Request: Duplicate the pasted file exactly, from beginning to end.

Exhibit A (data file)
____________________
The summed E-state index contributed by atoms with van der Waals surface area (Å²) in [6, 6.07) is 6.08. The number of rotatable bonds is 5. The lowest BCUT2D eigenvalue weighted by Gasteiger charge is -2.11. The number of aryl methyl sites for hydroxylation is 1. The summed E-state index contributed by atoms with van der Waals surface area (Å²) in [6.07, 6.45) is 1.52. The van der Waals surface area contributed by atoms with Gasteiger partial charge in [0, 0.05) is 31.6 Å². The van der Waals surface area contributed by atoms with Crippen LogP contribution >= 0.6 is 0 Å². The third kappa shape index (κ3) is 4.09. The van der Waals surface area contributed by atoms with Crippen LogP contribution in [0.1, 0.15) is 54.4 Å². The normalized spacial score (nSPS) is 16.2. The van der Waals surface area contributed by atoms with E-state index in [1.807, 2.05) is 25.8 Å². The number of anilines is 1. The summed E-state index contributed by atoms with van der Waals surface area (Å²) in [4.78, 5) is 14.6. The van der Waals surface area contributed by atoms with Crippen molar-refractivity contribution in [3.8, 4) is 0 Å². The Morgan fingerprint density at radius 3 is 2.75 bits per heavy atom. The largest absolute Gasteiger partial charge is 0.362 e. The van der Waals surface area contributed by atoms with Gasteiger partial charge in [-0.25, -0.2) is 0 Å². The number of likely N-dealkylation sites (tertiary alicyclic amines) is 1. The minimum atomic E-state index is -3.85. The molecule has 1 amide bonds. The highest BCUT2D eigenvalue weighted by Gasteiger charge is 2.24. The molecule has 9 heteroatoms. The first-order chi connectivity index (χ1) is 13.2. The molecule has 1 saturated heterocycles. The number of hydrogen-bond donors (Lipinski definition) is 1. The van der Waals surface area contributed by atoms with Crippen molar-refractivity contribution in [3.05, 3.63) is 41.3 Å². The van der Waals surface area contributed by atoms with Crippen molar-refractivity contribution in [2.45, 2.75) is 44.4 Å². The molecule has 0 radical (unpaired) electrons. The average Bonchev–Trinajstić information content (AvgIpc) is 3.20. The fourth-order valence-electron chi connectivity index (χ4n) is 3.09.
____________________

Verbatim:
The summed E-state index contributed by atoms with van der Waals surface area (Å²) in [6, 6.07) is 6.08. The number of rotatable bonds is 5. The lowest BCUT2D eigenvalue weighted by Gasteiger charge is -2.11. The number of aryl methyl sites for hydroxylation is 1. The summed E-state index contributed by atoms with van der Waals surface area (Å²) in [6.07, 6.45) is 1.52. The van der Waals surface area contributed by atoms with Gasteiger partial charge in [0, 0.05) is 31.6 Å². The van der Waals surface area contributed by atoms with Crippen LogP contribution >= 0.6 is 0 Å². The third kappa shape index (κ3) is 4.09. The van der Waals surface area contributed by atoms with Crippen LogP contribution in [0.1, 0.15) is 54.4 Å². The normalized spacial score (nSPS) is 16.2. The van der Waals surface area contributed by atoms with E-state index in [1.807, 2.05) is 25.8 Å². The number of anilines is 1. The summed E-state index contributed by atoms with van der Waals surface area (Å²) in [4.78, 5) is 14.6. The van der Waals surface area contributed by atoms with Crippen molar-refractivity contribution in [3.8, 4) is 0 Å². The Morgan fingerprint density at radius 3 is 2.75 bits per heavy atom. The largest absolute Gasteiger partial charge is 0.362 e. The van der Waals surface area contributed by atoms with Gasteiger partial charge in [-0.25, -0.2) is 0 Å². The number of likely N-dealkylation sites (tertiary alicyclic amines) is 1. The minimum atomic E-state index is -3.85. The molecule has 1 amide bonds. The highest BCUT2D eigenvalue weighted by Gasteiger charge is 2.24. The molecule has 9 heteroatoms. The first-order chi connectivity index (χ1) is 13.2. The molecule has 1 saturated heterocycles. The number of hydrogen-bond donors (Lipinski definition) is 1. The van der Waals surface area contributed by atoms with Crippen molar-refractivity contribution in [3.05, 3.63) is 41.3 Å². The van der Waals surface area contributed by atoms with Crippen molar-refractivity contribution in [2.45, 2.75) is 44.4 Å². The molecule has 0 radical (unpaired) electrons. The average Bonchev–Trinajstić information content (AvgIpc) is 3.20. The fourth-order valence-electron chi connectivity index (χ4n) is 3.09.